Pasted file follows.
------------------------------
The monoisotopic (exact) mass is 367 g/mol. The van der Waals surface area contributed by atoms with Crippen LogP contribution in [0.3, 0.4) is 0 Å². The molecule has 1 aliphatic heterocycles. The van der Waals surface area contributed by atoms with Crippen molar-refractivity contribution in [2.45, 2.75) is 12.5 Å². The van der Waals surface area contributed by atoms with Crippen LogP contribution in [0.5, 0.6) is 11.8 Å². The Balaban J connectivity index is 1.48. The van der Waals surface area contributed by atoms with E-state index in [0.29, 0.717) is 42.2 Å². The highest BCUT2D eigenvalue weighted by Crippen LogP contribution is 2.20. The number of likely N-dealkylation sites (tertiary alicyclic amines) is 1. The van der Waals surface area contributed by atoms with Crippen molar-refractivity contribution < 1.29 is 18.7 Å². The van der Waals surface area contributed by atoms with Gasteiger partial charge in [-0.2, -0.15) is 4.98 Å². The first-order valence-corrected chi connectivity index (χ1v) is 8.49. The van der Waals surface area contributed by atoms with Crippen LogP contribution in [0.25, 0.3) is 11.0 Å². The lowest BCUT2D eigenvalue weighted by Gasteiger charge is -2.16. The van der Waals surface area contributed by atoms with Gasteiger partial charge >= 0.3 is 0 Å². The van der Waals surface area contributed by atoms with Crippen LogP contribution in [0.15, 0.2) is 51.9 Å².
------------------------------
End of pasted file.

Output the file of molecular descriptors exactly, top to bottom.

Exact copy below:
The monoisotopic (exact) mass is 367 g/mol. The van der Waals surface area contributed by atoms with Crippen LogP contribution in [0.3, 0.4) is 0 Å². The molecule has 1 aliphatic heterocycles. The van der Waals surface area contributed by atoms with Crippen molar-refractivity contribution in [2.45, 2.75) is 12.5 Å². The van der Waals surface area contributed by atoms with Crippen LogP contribution in [0.5, 0.6) is 11.8 Å². The Balaban J connectivity index is 1.48. The van der Waals surface area contributed by atoms with E-state index in [0.29, 0.717) is 42.2 Å². The highest BCUT2D eigenvalue weighted by Crippen LogP contribution is 2.20. The number of likely N-dealkylation sites (tertiary alicyclic amines) is 1. The van der Waals surface area contributed by atoms with Crippen molar-refractivity contribution < 1.29 is 18.7 Å². The van der Waals surface area contributed by atoms with Gasteiger partial charge in [-0.2, -0.15) is 4.98 Å². The first-order valence-corrected chi connectivity index (χ1v) is 8.49. The van der Waals surface area contributed by atoms with Crippen LogP contribution in [0.25, 0.3) is 11.0 Å². The lowest BCUT2D eigenvalue weighted by Gasteiger charge is -2.16. The van der Waals surface area contributed by atoms with Gasteiger partial charge >= 0.3 is 0 Å². The van der Waals surface area contributed by atoms with Crippen LogP contribution in [0.15, 0.2) is 51.9 Å².